The University of California at Berkeley is committed to achieving Zero Waste by 2020. This campus is setting the tone and pace for other college and universities to follow. UC Berkeley's most recent related initiative is 'Zero Waste at Chou Hall' - a campus building in the Haas School of Business that is progressing towards Zero Waste Certification and sharing best practices along the way.
The Zero Waste Certification project is led by a multidisciplinary team of students and staff working closely with Cal Zero Waste, Haas faculty & staff, facilities management, and building vendors to ensure that building operations are designed for successful waste diversion. They are working to educate students, faculty, and staff on the importance of the initiative and how to fully utilize the space while achieving zero-waste. The building has no landfill bins and a “pack-in, pack-out” mentality will be cultivated among users: any waste brought in will need to be brought out and disposed of by the user. Instilling this mentality can have broad reaching impacts beyond the Berkeley campus. As the project proceeds, an in-depth best practices manual will be developed to help scale the initiative throughout the UC campus system. Learn more from UC Berkeley here...
In November, leaders from the UC Berkeley's Zero Waste team participated in the Zero Waste at Colleges and Universities Workshop and at the annual Greenbuild conference, the world's largest conference and expo dedicated to green building. Their sessions showcased their blueprint towards Zero Waste at Chou Hall and best practices to consider for other campuses striving to achieve similar results.
We attended the Greenbuild panel session discussing 'Zero Waste Planning for Universities and Businesses' on which Lin King, Zero Waste Manager at University of California Berkeley, shared expertise, insights, and lessons learned in their progress thus far with Zero Waste. Lin leads Cal Zero Waste at UC Berkeley, is the Chair of the newly created Zero Waste College and University Technical Committee under the Zero Waste Program of the USGBC, and on the Board of the California Collegiate Recycling Council under the California Resource Recovery Association. His expertise is clear and we are excited to be working alongside him and the rest of the Cal Zero Waste team.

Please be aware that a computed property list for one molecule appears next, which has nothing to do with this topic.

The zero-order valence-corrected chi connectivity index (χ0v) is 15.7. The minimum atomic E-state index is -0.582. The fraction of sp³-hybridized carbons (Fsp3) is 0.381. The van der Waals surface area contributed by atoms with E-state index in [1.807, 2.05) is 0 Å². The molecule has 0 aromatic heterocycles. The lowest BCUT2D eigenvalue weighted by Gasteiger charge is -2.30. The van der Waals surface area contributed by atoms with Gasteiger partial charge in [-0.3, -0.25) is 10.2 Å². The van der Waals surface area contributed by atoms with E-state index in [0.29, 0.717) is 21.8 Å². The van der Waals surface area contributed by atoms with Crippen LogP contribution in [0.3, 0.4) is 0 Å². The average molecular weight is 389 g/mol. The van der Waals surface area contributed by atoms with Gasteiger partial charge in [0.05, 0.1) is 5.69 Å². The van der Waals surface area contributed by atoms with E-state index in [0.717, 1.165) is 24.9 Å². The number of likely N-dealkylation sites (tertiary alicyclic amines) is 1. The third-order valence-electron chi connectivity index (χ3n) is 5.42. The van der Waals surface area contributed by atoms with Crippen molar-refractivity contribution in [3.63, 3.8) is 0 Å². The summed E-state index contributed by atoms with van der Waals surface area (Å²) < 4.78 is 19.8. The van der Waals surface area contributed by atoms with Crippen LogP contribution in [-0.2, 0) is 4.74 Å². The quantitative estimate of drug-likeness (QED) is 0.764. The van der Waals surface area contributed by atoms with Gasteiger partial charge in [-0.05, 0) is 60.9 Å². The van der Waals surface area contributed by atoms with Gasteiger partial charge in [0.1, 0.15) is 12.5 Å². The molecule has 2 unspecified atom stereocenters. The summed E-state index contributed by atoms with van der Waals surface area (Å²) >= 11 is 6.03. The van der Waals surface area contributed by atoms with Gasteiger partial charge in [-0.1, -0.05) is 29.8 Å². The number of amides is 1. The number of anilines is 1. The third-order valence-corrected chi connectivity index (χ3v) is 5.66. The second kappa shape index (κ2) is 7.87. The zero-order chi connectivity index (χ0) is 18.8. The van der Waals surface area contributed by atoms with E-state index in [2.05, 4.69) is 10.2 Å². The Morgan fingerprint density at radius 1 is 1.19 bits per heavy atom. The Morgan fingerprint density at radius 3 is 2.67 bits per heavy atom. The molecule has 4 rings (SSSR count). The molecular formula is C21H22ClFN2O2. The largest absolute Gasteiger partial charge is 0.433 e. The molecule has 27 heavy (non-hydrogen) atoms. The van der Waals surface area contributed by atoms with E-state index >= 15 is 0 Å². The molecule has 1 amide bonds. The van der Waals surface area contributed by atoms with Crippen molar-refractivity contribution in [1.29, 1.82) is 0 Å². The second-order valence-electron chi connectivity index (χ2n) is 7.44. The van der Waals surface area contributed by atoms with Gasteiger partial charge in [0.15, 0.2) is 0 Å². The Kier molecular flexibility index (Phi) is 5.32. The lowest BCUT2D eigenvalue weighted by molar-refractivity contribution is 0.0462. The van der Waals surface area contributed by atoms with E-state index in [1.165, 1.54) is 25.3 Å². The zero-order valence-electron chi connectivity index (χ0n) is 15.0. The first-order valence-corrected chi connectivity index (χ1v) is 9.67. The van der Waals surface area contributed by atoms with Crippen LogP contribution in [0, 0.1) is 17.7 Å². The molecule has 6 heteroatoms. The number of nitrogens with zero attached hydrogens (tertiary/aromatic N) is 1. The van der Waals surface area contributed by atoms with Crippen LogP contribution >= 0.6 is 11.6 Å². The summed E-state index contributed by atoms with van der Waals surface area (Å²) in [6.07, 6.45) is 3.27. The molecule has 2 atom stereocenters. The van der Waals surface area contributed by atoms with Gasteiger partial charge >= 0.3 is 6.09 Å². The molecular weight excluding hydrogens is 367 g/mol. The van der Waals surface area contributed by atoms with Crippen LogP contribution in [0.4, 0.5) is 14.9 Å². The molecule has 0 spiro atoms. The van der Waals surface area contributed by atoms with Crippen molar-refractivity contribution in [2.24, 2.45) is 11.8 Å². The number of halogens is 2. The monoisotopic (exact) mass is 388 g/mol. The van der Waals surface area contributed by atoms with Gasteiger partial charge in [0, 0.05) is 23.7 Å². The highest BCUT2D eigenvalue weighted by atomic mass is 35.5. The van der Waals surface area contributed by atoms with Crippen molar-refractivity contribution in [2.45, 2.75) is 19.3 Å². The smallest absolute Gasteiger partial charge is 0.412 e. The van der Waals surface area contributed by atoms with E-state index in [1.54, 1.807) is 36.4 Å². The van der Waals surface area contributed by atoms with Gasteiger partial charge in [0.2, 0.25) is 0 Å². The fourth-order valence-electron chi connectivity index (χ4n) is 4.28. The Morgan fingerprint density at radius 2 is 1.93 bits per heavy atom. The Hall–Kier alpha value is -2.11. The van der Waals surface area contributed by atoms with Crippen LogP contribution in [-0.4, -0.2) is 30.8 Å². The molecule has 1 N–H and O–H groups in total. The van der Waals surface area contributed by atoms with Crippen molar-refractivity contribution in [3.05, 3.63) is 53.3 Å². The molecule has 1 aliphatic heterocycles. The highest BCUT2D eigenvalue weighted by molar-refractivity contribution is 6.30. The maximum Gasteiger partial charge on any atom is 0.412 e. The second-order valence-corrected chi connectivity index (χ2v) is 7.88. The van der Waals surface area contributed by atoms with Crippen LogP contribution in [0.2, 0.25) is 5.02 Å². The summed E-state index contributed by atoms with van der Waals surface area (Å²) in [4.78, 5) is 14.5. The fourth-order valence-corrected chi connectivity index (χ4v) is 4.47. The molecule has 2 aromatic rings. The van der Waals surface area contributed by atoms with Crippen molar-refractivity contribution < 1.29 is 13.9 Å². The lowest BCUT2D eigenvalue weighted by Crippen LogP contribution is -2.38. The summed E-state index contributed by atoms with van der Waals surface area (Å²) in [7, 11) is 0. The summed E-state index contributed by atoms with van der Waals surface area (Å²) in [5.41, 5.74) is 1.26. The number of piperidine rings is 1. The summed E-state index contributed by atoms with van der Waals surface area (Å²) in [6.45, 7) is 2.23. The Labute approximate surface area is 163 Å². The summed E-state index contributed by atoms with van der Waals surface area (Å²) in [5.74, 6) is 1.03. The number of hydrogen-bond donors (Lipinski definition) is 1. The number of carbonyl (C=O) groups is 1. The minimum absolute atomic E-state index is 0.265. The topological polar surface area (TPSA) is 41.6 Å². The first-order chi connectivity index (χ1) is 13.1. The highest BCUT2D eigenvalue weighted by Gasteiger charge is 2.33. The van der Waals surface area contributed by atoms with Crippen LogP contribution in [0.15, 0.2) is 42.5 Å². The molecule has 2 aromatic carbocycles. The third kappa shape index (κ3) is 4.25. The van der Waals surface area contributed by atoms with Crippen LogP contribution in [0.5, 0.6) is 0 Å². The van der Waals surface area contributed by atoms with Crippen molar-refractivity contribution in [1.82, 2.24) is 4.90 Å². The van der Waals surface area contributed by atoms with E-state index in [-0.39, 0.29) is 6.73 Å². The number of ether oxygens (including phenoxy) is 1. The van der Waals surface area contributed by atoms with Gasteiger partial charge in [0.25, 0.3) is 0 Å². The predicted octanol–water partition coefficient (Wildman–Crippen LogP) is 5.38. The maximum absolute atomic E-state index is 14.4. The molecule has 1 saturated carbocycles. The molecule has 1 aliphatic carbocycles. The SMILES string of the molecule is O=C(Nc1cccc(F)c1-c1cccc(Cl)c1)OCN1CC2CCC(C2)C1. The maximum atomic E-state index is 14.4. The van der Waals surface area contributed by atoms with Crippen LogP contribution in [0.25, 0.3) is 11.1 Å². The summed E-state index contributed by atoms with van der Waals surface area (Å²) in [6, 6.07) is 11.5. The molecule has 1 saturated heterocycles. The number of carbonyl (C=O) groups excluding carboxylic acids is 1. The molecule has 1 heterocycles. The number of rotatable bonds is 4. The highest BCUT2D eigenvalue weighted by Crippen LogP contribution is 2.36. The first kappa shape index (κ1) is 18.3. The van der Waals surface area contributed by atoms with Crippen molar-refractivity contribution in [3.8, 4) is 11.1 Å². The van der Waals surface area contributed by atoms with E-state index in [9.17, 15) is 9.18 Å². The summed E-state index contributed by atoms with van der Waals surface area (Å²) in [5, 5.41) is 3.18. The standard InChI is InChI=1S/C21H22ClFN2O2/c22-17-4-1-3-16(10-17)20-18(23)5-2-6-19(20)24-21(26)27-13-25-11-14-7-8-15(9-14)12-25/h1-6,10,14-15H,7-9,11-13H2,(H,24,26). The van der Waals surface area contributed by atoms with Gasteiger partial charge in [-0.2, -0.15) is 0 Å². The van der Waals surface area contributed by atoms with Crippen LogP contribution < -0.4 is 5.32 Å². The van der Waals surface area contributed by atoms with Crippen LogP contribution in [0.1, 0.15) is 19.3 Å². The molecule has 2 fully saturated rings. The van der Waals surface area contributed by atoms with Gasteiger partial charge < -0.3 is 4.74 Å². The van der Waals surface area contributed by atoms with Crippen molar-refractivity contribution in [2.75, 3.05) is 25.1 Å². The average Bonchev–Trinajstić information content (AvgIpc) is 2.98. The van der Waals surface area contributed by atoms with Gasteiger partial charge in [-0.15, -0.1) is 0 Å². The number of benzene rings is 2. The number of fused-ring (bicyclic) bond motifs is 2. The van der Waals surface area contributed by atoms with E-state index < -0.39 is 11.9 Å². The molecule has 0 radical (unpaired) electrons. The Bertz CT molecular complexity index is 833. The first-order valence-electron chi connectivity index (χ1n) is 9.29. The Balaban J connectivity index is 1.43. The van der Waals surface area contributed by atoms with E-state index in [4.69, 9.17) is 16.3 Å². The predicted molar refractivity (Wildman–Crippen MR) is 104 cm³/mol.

Lin explored how architects and designers design for multi-material collection systems and how to use the USZWBC Scorecard to certify facilities on campus as Zero Waste. He addressed importance of uniformity of bins, noting that previously there was a "potpourri of various different bins all around campus, not consistent at all" with small bins accompanied by larger bins to offer enough capacity in any given area and bins placed far away from buildings as to not interfere with aesthetics. He addressed the importance of resource recovery and that a multi-material collection system needs to be well marked to alleviate confusion in disposal. Very clear messaging as well as community education and outreach is key for zero waste and ensuring proper disposal when materials are carried out of the building.
UC Berkeley's current public space waste bin standard is Bigbelly - dubbed the "Teslas of waste collection" by King. They employ triple compacting stations on campus to capture compost, landfill, and bottles /cans. Bigbelly is proud to be a Zero Waste Project Sponsor for this initiative on UC Berkeley's campus. To achieve Zero Waste certification, Chou Hall must divert 90% of waste continuously for twelve months. Bigbelly's data-driven system will help the university monitor this progress and report in real-time on their diversion of waste from the landfill.
UC Berkeley encourages their community to "think about what waste you are generating and how you can make an effort to not only choose the correct bins when disposing of your waste, but also consider how you can be part of the solution by committing yourself to reuse, recycle and compost." We are excited to continue on this journey towards Zero Waste and experience Chou Hall flourish into a new paradigm of sustainable, environmentally-friendly campuses. Kudos to the entire Cal Zero Waste team!